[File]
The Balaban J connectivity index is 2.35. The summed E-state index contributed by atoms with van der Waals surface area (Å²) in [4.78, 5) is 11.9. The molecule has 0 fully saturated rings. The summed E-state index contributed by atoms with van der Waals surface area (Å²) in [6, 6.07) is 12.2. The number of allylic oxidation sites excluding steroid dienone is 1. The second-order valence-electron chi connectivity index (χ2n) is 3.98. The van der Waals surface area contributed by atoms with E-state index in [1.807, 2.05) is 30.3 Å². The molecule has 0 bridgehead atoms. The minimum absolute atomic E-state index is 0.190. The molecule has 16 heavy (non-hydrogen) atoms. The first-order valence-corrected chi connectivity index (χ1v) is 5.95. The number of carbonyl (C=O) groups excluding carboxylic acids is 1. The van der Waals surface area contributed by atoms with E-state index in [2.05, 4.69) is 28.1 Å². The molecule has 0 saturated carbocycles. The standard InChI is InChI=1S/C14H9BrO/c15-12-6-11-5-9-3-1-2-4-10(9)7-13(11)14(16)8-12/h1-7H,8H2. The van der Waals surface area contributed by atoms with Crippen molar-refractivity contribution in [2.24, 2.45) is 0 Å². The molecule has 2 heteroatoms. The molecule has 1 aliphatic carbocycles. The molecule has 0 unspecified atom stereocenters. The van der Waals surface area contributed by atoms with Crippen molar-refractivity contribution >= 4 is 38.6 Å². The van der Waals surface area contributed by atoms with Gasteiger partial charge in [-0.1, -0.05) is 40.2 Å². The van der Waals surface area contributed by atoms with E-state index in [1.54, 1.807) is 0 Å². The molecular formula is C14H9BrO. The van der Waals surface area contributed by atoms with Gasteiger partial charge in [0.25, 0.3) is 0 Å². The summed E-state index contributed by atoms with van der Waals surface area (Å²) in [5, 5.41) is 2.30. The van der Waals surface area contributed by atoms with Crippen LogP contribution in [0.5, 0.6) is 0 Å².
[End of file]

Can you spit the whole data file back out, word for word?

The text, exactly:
The Balaban J connectivity index is 2.35. The summed E-state index contributed by atoms with van der Waals surface area (Å²) in [4.78, 5) is 11.9. The molecule has 0 fully saturated rings. The summed E-state index contributed by atoms with van der Waals surface area (Å²) in [6, 6.07) is 12.2. The number of allylic oxidation sites excluding steroid dienone is 1. The second-order valence-electron chi connectivity index (χ2n) is 3.98. The van der Waals surface area contributed by atoms with E-state index in [1.807, 2.05) is 30.3 Å². The molecule has 0 bridgehead atoms. The minimum absolute atomic E-state index is 0.190. The molecule has 16 heavy (non-hydrogen) atoms. The first-order valence-corrected chi connectivity index (χ1v) is 5.95. The number of carbonyl (C=O) groups excluding carboxylic acids is 1. The van der Waals surface area contributed by atoms with E-state index in [2.05, 4.69) is 28.1 Å². The molecule has 0 saturated carbocycles. The standard InChI is InChI=1S/C14H9BrO/c15-12-6-11-5-9-3-1-2-4-10(9)7-13(11)14(16)8-12/h1-7H,8H2. The van der Waals surface area contributed by atoms with Crippen molar-refractivity contribution in [2.24, 2.45) is 0 Å². The molecule has 2 heteroatoms. The molecule has 1 aliphatic carbocycles. The molecule has 0 unspecified atom stereocenters. The van der Waals surface area contributed by atoms with Crippen molar-refractivity contribution >= 4 is 38.6 Å². The van der Waals surface area contributed by atoms with Gasteiger partial charge in [-0.1, -0.05) is 40.2 Å². The van der Waals surface area contributed by atoms with E-state index in [1.54, 1.807) is 0 Å². The molecular formula is C14H9BrO. The van der Waals surface area contributed by atoms with Gasteiger partial charge in [0.25, 0.3) is 0 Å². The summed E-state index contributed by atoms with van der Waals surface area (Å²) in [5, 5.41) is 2.30. The van der Waals surface area contributed by atoms with Crippen LogP contribution in [0.5, 0.6) is 0 Å².